High Standards for Nurturing Human Diversity

I try to keep up with the conversations at Education for Human Greatness. Here’s a recent post by Lynn Stoddard, a veteran public school teacher/administrator/author, who is always worth reading.

Those who are trying to destroy public education are very clever with words. “No Child Left Behind” was a powerful slogan for the Bush administration. Now we are getting hit with the word, “standards.” Who can be against “high standards” in anything? “National standards” sounds like a good thing, but it is just as insidious as NCLB has been. If you are against “national standards” you are unpatriotic. This is the implication.

Now, it seems to me that we have an opportunity to turn this phrase to the great benefit of students. We can ask the question, “Which is better — to have high standards for nurturing student uniformity? — or high standards for nurturing human diversity?” Shall we continue asking teachers to make students alike in knowledge and skills or shall we ask them to nurture individuality? What’s wrong with helping students develop in the things they are inherently good at doing? If people are so obsessed with high scores on standardized achievement tests we can show that it can best be attained by helping students grow in their talents than by trying to make them all alike, thusly ignoring the potential of high performers.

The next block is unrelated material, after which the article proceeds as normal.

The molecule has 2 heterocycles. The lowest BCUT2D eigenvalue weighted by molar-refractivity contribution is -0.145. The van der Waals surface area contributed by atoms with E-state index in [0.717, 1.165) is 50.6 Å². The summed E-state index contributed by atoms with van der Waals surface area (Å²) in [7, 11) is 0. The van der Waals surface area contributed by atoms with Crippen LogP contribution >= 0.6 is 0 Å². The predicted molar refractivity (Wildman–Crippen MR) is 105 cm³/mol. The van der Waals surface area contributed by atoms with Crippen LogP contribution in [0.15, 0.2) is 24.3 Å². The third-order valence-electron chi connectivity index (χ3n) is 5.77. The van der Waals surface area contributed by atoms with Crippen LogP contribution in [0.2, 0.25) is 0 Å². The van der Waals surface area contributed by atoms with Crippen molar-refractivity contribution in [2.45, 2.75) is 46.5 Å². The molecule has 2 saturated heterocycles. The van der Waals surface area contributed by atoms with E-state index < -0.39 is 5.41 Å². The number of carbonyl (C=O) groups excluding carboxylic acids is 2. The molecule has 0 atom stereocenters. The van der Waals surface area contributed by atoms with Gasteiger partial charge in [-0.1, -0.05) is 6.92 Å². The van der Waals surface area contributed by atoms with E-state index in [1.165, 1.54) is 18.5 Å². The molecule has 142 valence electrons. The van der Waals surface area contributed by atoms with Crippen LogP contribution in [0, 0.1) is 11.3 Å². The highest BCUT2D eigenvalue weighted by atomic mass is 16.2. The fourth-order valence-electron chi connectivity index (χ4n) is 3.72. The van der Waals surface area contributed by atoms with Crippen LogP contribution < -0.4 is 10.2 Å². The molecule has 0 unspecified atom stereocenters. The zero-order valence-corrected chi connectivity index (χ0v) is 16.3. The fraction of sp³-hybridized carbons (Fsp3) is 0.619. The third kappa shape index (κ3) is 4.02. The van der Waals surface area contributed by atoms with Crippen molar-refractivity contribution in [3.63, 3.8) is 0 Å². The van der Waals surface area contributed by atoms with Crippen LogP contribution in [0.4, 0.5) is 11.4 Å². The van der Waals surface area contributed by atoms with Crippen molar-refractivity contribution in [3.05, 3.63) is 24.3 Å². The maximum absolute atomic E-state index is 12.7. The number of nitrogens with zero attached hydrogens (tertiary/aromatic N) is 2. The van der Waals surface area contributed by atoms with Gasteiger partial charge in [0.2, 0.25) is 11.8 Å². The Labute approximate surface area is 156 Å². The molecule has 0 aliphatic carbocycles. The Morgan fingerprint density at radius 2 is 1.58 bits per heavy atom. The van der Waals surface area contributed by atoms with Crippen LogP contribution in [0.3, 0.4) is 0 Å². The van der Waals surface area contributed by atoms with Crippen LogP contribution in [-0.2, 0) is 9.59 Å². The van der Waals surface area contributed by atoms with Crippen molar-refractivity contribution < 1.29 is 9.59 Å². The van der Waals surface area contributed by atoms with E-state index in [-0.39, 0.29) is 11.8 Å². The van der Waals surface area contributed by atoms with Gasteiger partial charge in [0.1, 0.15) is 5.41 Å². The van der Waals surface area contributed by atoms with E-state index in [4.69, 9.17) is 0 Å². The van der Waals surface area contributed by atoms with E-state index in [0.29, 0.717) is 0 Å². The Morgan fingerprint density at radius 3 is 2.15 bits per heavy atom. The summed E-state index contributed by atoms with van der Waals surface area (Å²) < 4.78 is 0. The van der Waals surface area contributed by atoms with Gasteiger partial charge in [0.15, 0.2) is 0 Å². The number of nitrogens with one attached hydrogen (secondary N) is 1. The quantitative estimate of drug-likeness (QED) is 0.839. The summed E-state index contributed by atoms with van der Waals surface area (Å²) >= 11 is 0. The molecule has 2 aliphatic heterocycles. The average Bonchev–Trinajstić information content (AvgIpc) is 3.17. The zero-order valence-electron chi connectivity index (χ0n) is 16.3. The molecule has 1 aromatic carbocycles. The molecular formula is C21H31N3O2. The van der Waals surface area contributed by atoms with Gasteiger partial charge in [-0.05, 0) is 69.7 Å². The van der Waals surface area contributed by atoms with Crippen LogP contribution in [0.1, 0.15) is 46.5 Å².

This brings me to the main thesis of our work — to change the main goal and purpose of public education — mediocre student achievement in a narrow curriculum versus high student accomplishment in one’s unique gifts and talents with unlimited subject matter content. Our Educating for Human Greatness model addresses this distinction, but can we use the “high standards” phrase to show it?

I’m sending a copy of these thoughts to Dixie Allen of the Utah State Board of Education, who has shown an interest in our work. For this reason I’m also attaching the latest one-pager for her to read.

Finally, I end with these questions, “Shall we endorse high standards for student uniformity — or high standards for student individuality (diversity)? How can we use this phrase to more clearly show a better reform plan?

The Obama speech makes it imperative that we hurry faster to let state boards of education know that there is a genuine re-form plan available, one that doesn’t demoralize students and teachers — and that involves parents in a meaningful way.

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